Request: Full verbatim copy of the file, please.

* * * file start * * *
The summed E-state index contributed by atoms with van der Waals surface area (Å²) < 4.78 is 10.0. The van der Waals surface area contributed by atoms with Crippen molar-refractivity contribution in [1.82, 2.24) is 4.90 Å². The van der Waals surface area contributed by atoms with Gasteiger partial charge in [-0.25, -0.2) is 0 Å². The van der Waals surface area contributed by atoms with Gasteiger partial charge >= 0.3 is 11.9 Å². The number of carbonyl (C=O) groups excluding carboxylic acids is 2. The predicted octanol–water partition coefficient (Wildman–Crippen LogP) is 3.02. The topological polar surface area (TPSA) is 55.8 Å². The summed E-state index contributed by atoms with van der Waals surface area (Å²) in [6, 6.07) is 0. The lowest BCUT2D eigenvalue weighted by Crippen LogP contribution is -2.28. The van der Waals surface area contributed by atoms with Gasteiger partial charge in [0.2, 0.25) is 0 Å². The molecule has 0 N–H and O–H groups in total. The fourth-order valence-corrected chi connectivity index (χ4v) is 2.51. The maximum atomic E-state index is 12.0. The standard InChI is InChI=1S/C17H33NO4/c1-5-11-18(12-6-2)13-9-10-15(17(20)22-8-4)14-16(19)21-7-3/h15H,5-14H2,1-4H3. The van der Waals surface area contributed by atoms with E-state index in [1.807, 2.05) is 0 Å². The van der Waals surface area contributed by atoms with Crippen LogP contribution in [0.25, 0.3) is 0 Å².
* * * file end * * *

The summed E-state index contributed by atoms with van der Waals surface area (Å²) < 4.78 is 10.0. The van der Waals surface area contributed by atoms with Crippen molar-refractivity contribution in [1.82, 2.24) is 4.90 Å². The van der Waals surface area contributed by atoms with Gasteiger partial charge in [-0.25, -0.2) is 0 Å². The van der Waals surface area contributed by atoms with Gasteiger partial charge >= 0.3 is 11.9 Å². The number of carbonyl (C=O) groups excluding carboxylic acids is 2. The predicted octanol–water partition coefficient (Wildman–Crippen LogP) is 3.02. The topological polar surface area (TPSA) is 55.8 Å². The summed E-state index contributed by atoms with van der Waals surface area (Å²) in [6, 6.07) is 0. The lowest BCUT2D eigenvalue weighted by Crippen LogP contribution is -2.28. The van der Waals surface area contributed by atoms with Gasteiger partial charge in [0.2, 0.25) is 0 Å². The molecule has 0 N–H and O–H groups in total. The fourth-order valence-corrected chi connectivity index (χ4v) is 2.51. The maximum atomic E-state index is 12.0. The standard InChI is InChI=1S/C17H33NO4/c1-5-11-18(12-6-2)13-9-10-15(17(20)22-8-4)14-16(19)21-7-3/h15H,5-14H2,1-4H3. The van der Waals surface area contributed by atoms with E-state index in [1.807, 2.05) is 0 Å². The van der Waals surface area contributed by atoms with Crippen LogP contribution in [0.25, 0.3) is 0 Å².